Kenyan and foreign forensics teams are searching the Westgate shopping complex in Nairobi amid uncertainty over how many bodies they may find following the four-day siege by Islamist militants.
Sixty-seven people are so far known to have died.
Kenya's interior minister has said he does not expect the toll to rise significantly, and believes only the bodies of militants will be found.
But Kenya's Red Cross has said 61 people remain unaccounted for.
Meanwhile Kenya is continuing three days of official mourning for both the civilian and military victims of the siege.
The funeral of pregnant television and radio star Ruhila Adatia-Sood was one of many being held on Thursday.
Flags are flying at half mast amid visibly tighter security around the Kenyan capital. Security guards were scanning passengers with metal detectors before they boarded buses.
Amid rising concern among Kenyans over the authorities' preparedness for such an attack, reports are emerging that the country's counter-terrorism strategy and its disaster response coordination will now be reviewed.
Kenyan investigators have been joined by experts from the US, UK, Germany, Canada and Interpol to comb the sprawling shopping complex for DNA, fingerprints and ballistic clues.
"We have moved to the next phase," Interior Minister Joseph Ole Lenku told a news briefing on Wednesday, saying that he expected the forensic audit to take at least seven days.
He confirmed that five militants were dead and said he expected "insignificant numbers of bodies" would be found amid the rubble after three floors of the building collapsed.
But this runs contrary to the Kenyan Red Cross which says that currently 61 people are missing.
The BBC's Bashkas Jugsodaay says that in Uhuru Park, in central Nairobi, many organisations have set up tents for counselling and taking blood donations, including the Red Cross which has a centre for those looking for missing relatives.
Our reporter says he was there for several hours on Thursday, but did not find anyone looking for a missing person.
Most have already registered the names and left phone numbers to be contacted if there is any news, he says.
The Red Cross said its tracing services closed 15 files on Wednesday; six missing persons were found and re-united with families, and nine bodies were positively identified by their close families, it said.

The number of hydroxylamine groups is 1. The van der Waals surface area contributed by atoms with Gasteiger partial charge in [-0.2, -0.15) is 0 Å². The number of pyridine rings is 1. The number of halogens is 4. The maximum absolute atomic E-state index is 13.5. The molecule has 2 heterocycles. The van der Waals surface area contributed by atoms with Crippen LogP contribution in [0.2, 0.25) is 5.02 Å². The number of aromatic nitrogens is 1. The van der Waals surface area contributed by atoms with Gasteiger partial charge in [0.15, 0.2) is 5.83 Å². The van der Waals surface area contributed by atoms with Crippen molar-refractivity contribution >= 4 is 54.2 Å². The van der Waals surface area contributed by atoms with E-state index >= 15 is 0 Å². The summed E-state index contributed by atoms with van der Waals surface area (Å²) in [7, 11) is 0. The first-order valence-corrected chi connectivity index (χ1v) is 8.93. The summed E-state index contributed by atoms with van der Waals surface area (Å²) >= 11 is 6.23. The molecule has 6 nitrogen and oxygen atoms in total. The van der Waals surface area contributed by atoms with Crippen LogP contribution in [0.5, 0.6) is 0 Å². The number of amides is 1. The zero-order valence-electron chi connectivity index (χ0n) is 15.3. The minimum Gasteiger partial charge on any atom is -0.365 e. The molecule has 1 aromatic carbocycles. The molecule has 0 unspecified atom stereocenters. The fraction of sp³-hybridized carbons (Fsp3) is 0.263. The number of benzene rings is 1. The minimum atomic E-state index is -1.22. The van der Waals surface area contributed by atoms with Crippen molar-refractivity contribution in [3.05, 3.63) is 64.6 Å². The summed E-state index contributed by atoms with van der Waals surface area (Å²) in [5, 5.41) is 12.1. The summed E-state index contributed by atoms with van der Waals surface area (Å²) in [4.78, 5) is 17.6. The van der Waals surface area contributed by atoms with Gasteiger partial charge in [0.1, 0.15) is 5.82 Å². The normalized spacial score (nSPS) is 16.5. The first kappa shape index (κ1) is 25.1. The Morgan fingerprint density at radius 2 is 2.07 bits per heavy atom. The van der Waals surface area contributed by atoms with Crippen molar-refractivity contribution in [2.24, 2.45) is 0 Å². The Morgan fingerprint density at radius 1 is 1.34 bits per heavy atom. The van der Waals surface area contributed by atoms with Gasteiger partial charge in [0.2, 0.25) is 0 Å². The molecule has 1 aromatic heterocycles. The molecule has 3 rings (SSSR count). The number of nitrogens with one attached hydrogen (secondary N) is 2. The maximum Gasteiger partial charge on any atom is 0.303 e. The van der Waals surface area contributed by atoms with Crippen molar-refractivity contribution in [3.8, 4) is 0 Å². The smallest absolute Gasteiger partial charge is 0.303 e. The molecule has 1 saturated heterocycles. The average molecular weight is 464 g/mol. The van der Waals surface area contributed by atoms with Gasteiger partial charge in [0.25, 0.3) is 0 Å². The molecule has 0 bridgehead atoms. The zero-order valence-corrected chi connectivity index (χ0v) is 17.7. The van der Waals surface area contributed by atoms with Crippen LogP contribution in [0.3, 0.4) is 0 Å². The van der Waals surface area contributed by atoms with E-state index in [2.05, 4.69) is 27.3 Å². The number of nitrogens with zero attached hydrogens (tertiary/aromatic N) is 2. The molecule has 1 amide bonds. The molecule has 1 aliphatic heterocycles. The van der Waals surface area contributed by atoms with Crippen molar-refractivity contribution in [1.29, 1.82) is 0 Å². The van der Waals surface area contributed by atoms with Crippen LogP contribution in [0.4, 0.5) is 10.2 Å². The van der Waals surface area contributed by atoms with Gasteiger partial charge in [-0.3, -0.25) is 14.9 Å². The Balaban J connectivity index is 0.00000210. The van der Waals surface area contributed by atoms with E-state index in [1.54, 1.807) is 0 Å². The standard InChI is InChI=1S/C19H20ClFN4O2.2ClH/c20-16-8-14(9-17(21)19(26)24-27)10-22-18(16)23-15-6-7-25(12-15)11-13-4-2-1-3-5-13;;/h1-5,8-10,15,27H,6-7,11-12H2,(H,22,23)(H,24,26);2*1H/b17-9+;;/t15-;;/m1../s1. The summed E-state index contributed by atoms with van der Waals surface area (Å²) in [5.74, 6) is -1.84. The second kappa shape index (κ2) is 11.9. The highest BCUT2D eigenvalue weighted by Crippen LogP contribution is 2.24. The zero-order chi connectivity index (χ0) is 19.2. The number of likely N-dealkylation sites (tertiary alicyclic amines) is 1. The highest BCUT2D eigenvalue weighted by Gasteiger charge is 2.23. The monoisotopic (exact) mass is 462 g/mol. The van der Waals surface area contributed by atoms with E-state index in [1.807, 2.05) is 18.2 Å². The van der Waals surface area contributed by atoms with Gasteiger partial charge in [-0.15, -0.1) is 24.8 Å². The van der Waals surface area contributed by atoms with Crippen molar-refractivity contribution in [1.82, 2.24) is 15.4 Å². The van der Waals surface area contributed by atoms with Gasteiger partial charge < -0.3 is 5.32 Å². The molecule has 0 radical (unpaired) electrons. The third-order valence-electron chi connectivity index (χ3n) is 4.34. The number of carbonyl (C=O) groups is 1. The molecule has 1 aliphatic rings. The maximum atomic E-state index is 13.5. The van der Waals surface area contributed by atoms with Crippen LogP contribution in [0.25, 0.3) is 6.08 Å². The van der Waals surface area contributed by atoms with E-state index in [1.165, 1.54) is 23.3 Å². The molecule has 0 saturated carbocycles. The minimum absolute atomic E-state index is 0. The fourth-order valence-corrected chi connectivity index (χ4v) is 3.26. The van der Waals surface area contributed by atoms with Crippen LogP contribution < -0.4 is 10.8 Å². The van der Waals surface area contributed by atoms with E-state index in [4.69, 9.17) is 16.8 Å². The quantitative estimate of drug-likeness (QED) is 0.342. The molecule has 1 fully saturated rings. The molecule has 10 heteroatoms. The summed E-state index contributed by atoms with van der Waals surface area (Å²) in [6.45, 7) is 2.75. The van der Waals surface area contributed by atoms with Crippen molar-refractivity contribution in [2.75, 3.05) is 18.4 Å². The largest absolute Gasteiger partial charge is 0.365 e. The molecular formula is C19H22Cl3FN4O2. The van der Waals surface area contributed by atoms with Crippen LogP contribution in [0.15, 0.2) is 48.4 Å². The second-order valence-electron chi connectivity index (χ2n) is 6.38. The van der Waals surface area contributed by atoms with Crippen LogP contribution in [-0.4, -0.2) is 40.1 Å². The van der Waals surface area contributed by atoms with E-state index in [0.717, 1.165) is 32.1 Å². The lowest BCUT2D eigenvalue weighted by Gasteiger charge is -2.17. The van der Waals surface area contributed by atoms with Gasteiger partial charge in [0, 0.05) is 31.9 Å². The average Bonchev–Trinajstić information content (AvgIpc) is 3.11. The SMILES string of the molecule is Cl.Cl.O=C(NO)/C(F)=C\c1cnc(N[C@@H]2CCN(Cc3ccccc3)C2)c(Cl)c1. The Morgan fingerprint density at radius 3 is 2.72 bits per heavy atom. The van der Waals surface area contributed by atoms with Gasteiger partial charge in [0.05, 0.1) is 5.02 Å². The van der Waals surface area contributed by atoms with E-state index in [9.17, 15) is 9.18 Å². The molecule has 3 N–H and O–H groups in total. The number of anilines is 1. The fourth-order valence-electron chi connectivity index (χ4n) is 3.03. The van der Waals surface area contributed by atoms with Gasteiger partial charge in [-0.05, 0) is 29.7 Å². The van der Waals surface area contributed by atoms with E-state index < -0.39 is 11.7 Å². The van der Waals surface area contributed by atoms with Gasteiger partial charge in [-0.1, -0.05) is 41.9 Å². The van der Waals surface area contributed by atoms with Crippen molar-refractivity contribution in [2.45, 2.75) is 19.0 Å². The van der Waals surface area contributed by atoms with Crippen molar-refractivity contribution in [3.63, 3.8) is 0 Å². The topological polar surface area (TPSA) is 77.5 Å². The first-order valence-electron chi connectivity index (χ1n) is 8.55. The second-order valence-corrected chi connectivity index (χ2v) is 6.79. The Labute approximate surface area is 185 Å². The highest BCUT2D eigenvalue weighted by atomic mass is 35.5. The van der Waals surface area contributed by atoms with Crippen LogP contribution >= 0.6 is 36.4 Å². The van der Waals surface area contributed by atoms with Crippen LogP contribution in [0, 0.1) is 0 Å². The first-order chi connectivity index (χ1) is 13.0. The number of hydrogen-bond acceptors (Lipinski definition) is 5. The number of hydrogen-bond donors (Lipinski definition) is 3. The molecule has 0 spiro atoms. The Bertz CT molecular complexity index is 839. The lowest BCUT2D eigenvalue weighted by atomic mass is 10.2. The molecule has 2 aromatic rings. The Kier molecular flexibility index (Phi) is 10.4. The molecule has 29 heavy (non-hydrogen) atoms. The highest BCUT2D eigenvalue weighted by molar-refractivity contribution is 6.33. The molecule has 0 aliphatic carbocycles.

On Thursday the UK Foreign Office said that the number of British nationals known to have been killed in the attack was lower than previously thought. It had reported that six Britons were among those killed, but it now says that one of the dead previously thought to be British is in fact a Kenyan national.
But at the same time the Foreign Office has warned that the number of British dead could rise before the search of the shopping centre is over.
Work meanwhile is continuing to establish the identities of the deceased militants, and whether one was a woman.
But Mr Lenku urged reporters to "allow the forensic experts to determine whether that is true".
He said he was unable to confirm whether any Britons or Americans were involved, but said that 10 people were being held in connection with the attack.
Somali Islamist group al-Shabab has said it had carried out the attack in retaliation for Kenyan army operations in Somalia.
The militants stormed the Westgate centre on Saturday, throwing grenades and firing indiscriminately at shoppers and staff.
Twitter posts on an al-Shabab account said the group's militants had held 137 people hostage, and claimed the hostages had died after security forces fired chemical agents to end the siege.
The posts could not be verified. A government spokesman denied any chemical agents were used, and authorities called on Kenyans to ignore militant propaganda.
Al-Shabab, which is linked to al-Qaeda, has repeatedly threatened attacks on Kenyan soil if Nairobi did not pull its troops out of Somalia.
About 4,000 Kenyan troops have been serving in the south of Somalia since October 2011 as part of an African Union force supporting Somali government forces.
Scores of people have been killed in Kenya since the incursion in a string of bomb and grenade attacks blamed on - and some claimed by - al-Shabab.
The group is banned as a terrorist group by both the US and the UK and is believed to have between 7,000 and 9,000 fighters.
Its members are fighting to create an Islamic state in Somalia.